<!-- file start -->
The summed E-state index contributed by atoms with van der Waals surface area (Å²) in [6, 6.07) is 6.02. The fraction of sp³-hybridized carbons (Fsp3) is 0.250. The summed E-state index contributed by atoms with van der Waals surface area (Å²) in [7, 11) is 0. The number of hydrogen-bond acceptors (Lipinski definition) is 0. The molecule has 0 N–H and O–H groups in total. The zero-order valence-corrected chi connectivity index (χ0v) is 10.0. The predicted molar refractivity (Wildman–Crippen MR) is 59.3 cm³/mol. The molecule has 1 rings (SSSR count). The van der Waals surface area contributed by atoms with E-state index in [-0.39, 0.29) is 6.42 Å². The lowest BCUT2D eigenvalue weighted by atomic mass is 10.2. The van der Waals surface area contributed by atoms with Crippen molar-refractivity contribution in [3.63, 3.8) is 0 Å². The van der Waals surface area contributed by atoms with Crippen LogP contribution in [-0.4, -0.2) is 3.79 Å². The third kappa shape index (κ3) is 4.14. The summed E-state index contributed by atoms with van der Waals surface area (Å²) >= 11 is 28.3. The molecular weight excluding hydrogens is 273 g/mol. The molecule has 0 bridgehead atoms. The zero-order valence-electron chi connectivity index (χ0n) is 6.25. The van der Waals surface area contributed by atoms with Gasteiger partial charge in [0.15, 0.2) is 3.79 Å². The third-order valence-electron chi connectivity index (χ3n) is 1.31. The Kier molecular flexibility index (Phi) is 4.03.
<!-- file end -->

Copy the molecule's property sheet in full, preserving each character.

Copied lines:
The summed E-state index contributed by atoms with van der Waals surface area (Å²) in [6, 6.07) is 6.02. The fraction of sp³-hybridized carbons (Fsp3) is 0.250. The summed E-state index contributed by atoms with van der Waals surface area (Å²) in [7, 11) is 0. The number of hydrogen-bond acceptors (Lipinski definition) is 0. The molecule has 0 N–H and O–H groups in total. The zero-order valence-corrected chi connectivity index (χ0v) is 10.0. The predicted molar refractivity (Wildman–Crippen MR) is 59.3 cm³/mol. The molecule has 1 rings (SSSR count). The van der Waals surface area contributed by atoms with E-state index in [-0.39, 0.29) is 6.42 Å². The lowest BCUT2D eigenvalue weighted by atomic mass is 10.2. The van der Waals surface area contributed by atoms with Crippen molar-refractivity contribution in [3.63, 3.8) is 0 Å². The van der Waals surface area contributed by atoms with Crippen LogP contribution in [-0.4, -0.2) is 3.79 Å². The third kappa shape index (κ3) is 4.14. The summed E-state index contributed by atoms with van der Waals surface area (Å²) >= 11 is 28.3. The molecular weight excluding hydrogens is 273 g/mol. The molecule has 0 bridgehead atoms. The zero-order valence-electron chi connectivity index (χ0n) is 6.25. The van der Waals surface area contributed by atoms with Gasteiger partial charge in [0.15, 0.2) is 3.79 Å². The third-order valence-electron chi connectivity index (χ3n) is 1.31. The Kier molecular flexibility index (Phi) is 4.03.